The Linus Pauling Institute at Oregon State University really knows how to break down fiber from indigestible terminology: puns intended.
It’s not surprising. Since 1996, this research institute has investigated “the function and role of micronutrients, phytochemicals, and other constituents of food in maintaining human health and preventing and treating disease.” And fiber is definitely an important constituent of food.
From a plant-based-fiber example, cellulose comes from the walls of plant cells that enzymes in the human body cannot break down. Instead, cellulose remains undigested in the small intestine and arrives much the same in the large intestine. That’s the basics of this vital insoluble fiber.
The Linus Pauling Institute has further classified fiber into four categories, going much deeper into the insoluble and soluble.
Viscous/Gel Forming, Readily Fermented Fibers
This type of soluble fiber can be found in Fit ’n Fiber from acacia, konjac glucomannan and guar gum fibers. The combined qualities of being soluble fiber that becomes gel-like and ferments provide a number of healthy benefits that include helping to regulate blood sugar and cholesterol and stimulating the growth and function of good bacteria in the gut. The Linus Pauling Institute also notes that the fermentation of fiber roughly contributes up to 10% of daily energy intake.
Viscous/Gel Forming, Nonfermented Fibers
Dissolving in water, forming viscous gels and resisting fermentation makes psyllium a primary fiber ingredient in Herbal Fiberblend and an effective addition to the mix in Fit ’n Fiber. As a water-soluble fiber, psyllium helps to maintain healthy blood sugar and cholesterol levels. Given that it doesn’t ferment, psyllium retains its ability to hold water and be gel-like, so it normalizes the consistency of stools for regular bowel movements.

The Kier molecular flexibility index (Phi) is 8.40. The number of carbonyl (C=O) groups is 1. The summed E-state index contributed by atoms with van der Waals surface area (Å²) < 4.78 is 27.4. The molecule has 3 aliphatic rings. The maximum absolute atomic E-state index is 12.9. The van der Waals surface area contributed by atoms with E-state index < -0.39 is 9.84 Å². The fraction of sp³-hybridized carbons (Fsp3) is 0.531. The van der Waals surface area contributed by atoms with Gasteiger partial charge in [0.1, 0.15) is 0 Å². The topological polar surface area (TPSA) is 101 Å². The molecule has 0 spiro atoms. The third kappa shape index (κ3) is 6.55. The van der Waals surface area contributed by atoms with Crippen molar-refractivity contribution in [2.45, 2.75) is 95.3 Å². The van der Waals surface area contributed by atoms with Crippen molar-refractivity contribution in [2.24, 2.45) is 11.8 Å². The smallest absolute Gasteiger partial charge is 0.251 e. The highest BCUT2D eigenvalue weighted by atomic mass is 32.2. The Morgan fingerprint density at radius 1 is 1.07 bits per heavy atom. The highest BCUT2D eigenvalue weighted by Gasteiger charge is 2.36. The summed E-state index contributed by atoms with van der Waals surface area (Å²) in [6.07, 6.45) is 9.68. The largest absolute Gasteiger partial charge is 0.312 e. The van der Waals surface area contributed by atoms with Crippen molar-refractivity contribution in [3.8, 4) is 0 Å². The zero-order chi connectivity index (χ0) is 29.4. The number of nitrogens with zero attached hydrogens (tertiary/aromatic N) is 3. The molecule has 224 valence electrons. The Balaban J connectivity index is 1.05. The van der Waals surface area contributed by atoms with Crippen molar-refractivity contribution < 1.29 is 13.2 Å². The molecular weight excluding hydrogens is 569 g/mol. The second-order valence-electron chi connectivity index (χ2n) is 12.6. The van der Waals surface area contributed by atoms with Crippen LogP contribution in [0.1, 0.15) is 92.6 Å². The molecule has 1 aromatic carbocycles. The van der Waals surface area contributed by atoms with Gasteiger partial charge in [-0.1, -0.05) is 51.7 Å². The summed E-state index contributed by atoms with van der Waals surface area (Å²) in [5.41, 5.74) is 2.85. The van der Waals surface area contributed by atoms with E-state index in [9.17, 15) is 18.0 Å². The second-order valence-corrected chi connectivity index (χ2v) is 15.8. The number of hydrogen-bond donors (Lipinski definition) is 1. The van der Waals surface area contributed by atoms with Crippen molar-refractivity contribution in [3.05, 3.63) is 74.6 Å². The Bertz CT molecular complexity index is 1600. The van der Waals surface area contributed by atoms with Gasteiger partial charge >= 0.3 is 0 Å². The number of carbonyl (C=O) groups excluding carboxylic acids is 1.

Nonviscous, Readily Fermented Fibers
Fiber that does not become gel-like when it dissolves in water but ferments in the large intestine is yet another type of beneficial soluble fiber, which includes resistant starches from foods such as beans, lentils, peas and oats. Although starch is a digestible carbohydrate that breaks down into glucose, resistant starches literally resist being digested, so they do not raise blood sugar levels: an important plant-based benefit.
Poorly Fermented Fibers
This category brings us back to the example of plant cell walls—cellulose—for fiber that does not dissolve in water, so it does not trap water or ferment well. These insoluble qualities make it the “scrub brush” of fibers that scour their way through the digestive tract, rubbing the walls of the large intestine in a cleansing way and triggering the release of mucus and water that increases stool softness: an essential laxative effect. The plant-based fiber ingredients in both Herbal Fiberblend and Fit ’n Fiber provide sources of insoluble fiber.
Virtually visit the Linus Pauling Institute for a great source of detailed information that moves even further beyond classified fiber.
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